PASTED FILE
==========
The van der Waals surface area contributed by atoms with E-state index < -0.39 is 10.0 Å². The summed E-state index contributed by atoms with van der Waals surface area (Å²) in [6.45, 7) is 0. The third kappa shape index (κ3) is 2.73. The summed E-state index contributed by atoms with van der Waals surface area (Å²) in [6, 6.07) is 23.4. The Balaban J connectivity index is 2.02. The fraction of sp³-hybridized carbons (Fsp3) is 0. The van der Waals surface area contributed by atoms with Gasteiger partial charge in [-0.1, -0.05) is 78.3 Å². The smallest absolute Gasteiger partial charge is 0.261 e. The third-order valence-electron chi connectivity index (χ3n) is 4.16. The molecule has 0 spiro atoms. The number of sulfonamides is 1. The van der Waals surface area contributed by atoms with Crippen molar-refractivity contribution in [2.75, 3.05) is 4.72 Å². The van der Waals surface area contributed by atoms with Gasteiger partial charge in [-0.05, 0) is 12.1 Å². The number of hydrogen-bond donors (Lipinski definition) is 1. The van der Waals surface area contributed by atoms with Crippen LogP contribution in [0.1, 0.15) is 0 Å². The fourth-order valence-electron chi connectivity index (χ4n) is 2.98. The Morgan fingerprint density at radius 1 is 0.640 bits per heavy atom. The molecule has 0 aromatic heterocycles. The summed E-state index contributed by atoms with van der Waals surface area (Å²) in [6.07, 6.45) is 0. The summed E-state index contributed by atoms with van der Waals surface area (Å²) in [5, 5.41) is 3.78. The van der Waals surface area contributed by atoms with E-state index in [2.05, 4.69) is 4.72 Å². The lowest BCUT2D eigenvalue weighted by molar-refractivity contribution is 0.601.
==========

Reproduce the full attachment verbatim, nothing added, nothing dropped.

The van der Waals surface area contributed by atoms with E-state index < -0.39 is 10.0 Å². The summed E-state index contributed by atoms with van der Waals surface area (Å²) in [6.45, 7) is 0. The third kappa shape index (κ3) is 2.73. The summed E-state index contributed by atoms with van der Waals surface area (Å²) in [6, 6.07) is 23.4. The Balaban J connectivity index is 2.02. The fraction of sp³-hybridized carbons (Fsp3) is 0. The van der Waals surface area contributed by atoms with Gasteiger partial charge in [-0.1, -0.05) is 78.3 Å². The smallest absolute Gasteiger partial charge is 0.261 e. The third-order valence-electron chi connectivity index (χ3n) is 4.16. The molecule has 0 spiro atoms. The number of sulfonamides is 1. The van der Waals surface area contributed by atoms with Crippen molar-refractivity contribution in [2.75, 3.05) is 4.72 Å². The van der Waals surface area contributed by atoms with Gasteiger partial charge in [-0.05, 0) is 12.1 Å². The number of hydrogen-bond donors (Lipinski definition) is 1. The van der Waals surface area contributed by atoms with Crippen LogP contribution in [0.1, 0.15) is 0 Å². The fourth-order valence-electron chi connectivity index (χ4n) is 2.98. The Morgan fingerprint density at radius 1 is 0.640 bits per heavy atom. The molecule has 0 aromatic heterocycles. The summed E-state index contributed by atoms with van der Waals surface area (Å²) in [6.07, 6.45) is 0. The summed E-state index contributed by atoms with van der Waals surface area (Å²) in [5, 5.41) is 3.78. The van der Waals surface area contributed by atoms with E-state index in [2.05, 4.69) is 4.72 Å². The lowest BCUT2D eigenvalue weighted by molar-refractivity contribution is 0.601.